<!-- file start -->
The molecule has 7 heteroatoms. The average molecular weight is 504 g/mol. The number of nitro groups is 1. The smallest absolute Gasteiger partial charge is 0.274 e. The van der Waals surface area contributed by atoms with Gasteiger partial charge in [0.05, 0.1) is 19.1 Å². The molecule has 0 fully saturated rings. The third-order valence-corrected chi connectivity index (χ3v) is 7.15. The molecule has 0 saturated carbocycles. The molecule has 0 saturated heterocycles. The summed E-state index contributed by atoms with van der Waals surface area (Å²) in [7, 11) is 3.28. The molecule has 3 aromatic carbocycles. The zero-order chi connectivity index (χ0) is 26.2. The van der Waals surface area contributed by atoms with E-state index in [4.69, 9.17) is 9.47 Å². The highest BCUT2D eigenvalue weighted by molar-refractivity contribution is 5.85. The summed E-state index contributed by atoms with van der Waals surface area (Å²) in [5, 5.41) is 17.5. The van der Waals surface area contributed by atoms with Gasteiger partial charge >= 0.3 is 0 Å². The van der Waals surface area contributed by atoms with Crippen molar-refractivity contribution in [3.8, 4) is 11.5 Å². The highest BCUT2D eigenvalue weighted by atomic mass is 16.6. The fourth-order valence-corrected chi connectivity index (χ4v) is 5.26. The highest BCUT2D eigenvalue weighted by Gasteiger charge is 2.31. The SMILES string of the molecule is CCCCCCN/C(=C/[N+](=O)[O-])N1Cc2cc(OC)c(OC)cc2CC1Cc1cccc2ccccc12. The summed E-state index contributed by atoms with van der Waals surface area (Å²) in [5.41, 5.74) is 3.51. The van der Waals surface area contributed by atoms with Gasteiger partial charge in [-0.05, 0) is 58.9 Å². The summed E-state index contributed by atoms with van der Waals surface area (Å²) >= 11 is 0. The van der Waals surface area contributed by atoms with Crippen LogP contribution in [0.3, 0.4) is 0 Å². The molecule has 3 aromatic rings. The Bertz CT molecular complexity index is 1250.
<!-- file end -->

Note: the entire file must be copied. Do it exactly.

The molecule has 7 heteroatoms. The average molecular weight is 504 g/mol. The number of nitro groups is 1. The smallest absolute Gasteiger partial charge is 0.274 e. The van der Waals surface area contributed by atoms with Gasteiger partial charge in [0.05, 0.1) is 19.1 Å². The molecule has 0 fully saturated rings. The third-order valence-corrected chi connectivity index (χ3v) is 7.15. The molecule has 0 saturated carbocycles. The molecule has 0 saturated heterocycles. The summed E-state index contributed by atoms with van der Waals surface area (Å²) in [7, 11) is 3.28. The molecule has 3 aromatic carbocycles. The zero-order chi connectivity index (χ0) is 26.2. The van der Waals surface area contributed by atoms with E-state index in [4.69, 9.17) is 9.47 Å². The highest BCUT2D eigenvalue weighted by molar-refractivity contribution is 5.85. The summed E-state index contributed by atoms with van der Waals surface area (Å²) in [5, 5.41) is 17.5. The van der Waals surface area contributed by atoms with Gasteiger partial charge >= 0.3 is 0 Å². The van der Waals surface area contributed by atoms with Crippen molar-refractivity contribution in [3.8, 4) is 11.5 Å². The highest BCUT2D eigenvalue weighted by atomic mass is 16.6. The fourth-order valence-corrected chi connectivity index (χ4v) is 5.26. The highest BCUT2D eigenvalue weighted by Gasteiger charge is 2.31. The SMILES string of the molecule is CCCCCCN/C(=C/[N+](=O)[O-])N1Cc2cc(OC)c(OC)cc2CC1Cc1cccc2ccccc12. The summed E-state index contributed by atoms with van der Waals surface area (Å²) in [5.41, 5.74) is 3.51. The van der Waals surface area contributed by atoms with Gasteiger partial charge in [-0.05, 0) is 58.9 Å². The summed E-state index contributed by atoms with van der Waals surface area (Å²) >= 11 is 0. The van der Waals surface area contributed by atoms with Crippen LogP contribution in [0.3, 0.4) is 0 Å². The molecule has 3 aromatic rings. The Bertz CT molecular complexity index is 1250.